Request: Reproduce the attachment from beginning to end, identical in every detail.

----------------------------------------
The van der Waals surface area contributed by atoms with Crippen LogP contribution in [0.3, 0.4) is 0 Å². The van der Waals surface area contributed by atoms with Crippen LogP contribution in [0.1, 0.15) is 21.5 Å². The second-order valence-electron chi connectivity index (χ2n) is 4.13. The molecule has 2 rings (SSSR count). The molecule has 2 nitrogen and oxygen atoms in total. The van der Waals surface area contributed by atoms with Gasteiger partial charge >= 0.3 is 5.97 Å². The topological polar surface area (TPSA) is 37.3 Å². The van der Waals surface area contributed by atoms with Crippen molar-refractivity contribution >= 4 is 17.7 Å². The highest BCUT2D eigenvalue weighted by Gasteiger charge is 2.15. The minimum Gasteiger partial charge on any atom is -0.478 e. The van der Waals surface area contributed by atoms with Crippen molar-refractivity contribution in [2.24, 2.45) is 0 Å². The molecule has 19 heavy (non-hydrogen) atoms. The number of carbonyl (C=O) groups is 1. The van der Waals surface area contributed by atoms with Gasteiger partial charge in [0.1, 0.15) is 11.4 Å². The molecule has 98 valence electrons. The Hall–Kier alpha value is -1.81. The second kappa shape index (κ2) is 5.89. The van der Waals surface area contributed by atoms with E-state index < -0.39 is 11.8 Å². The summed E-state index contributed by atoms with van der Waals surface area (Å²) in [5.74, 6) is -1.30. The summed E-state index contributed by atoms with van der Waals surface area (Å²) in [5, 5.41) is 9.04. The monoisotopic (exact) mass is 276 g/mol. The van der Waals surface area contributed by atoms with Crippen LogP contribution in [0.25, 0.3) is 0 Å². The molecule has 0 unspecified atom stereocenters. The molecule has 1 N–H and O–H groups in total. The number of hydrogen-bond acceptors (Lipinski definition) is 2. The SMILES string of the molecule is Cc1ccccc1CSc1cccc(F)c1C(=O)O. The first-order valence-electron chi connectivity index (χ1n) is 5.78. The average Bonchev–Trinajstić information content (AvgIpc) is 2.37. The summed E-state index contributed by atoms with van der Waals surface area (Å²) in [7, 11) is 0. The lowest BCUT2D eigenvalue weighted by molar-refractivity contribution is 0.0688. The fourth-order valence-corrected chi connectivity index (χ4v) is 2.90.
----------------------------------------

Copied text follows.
The van der Waals surface area contributed by atoms with Crippen LogP contribution in [0.3, 0.4) is 0 Å². The van der Waals surface area contributed by atoms with Crippen LogP contribution in [0.1, 0.15) is 21.5 Å². The second-order valence-electron chi connectivity index (χ2n) is 4.13. The molecule has 2 rings (SSSR count). The molecule has 2 nitrogen and oxygen atoms in total. The van der Waals surface area contributed by atoms with Gasteiger partial charge >= 0.3 is 5.97 Å². The topological polar surface area (TPSA) is 37.3 Å². The van der Waals surface area contributed by atoms with Crippen molar-refractivity contribution >= 4 is 17.7 Å². The highest BCUT2D eigenvalue weighted by Gasteiger charge is 2.15. The minimum Gasteiger partial charge on any atom is -0.478 e. The van der Waals surface area contributed by atoms with Crippen molar-refractivity contribution in [2.24, 2.45) is 0 Å². The molecule has 19 heavy (non-hydrogen) atoms. The number of carbonyl (C=O) groups is 1. The van der Waals surface area contributed by atoms with Gasteiger partial charge in [0.1, 0.15) is 11.4 Å². The molecule has 98 valence electrons. The Hall–Kier alpha value is -1.81. The second kappa shape index (κ2) is 5.89. The van der Waals surface area contributed by atoms with E-state index < -0.39 is 11.8 Å². The summed E-state index contributed by atoms with van der Waals surface area (Å²) in [5.74, 6) is -1.30. The summed E-state index contributed by atoms with van der Waals surface area (Å²) in [5, 5.41) is 9.04. The monoisotopic (exact) mass is 276 g/mol. The van der Waals surface area contributed by atoms with Crippen LogP contribution in [0.25, 0.3) is 0 Å². The molecule has 0 unspecified atom stereocenters. The molecule has 1 N–H and O–H groups in total. The number of hydrogen-bond acceptors (Lipinski definition) is 2. The SMILES string of the molecule is Cc1ccccc1CSc1cccc(F)c1C(=O)O. The first-order valence-electron chi connectivity index (χ1n) is 5.78. The average Bonchev–Trinajstić information content (AvgIpc) is 2.37. The summed E-state index contributed by atoms with van der Waals surface area (Å²) in [7, 11) is 0. The lowest BCUT2D eigenvalue weighted by molar-refractivity contribution is 0.0688. The fourth-order valence-corrected chi connectivity index (χ4v) is 2.90.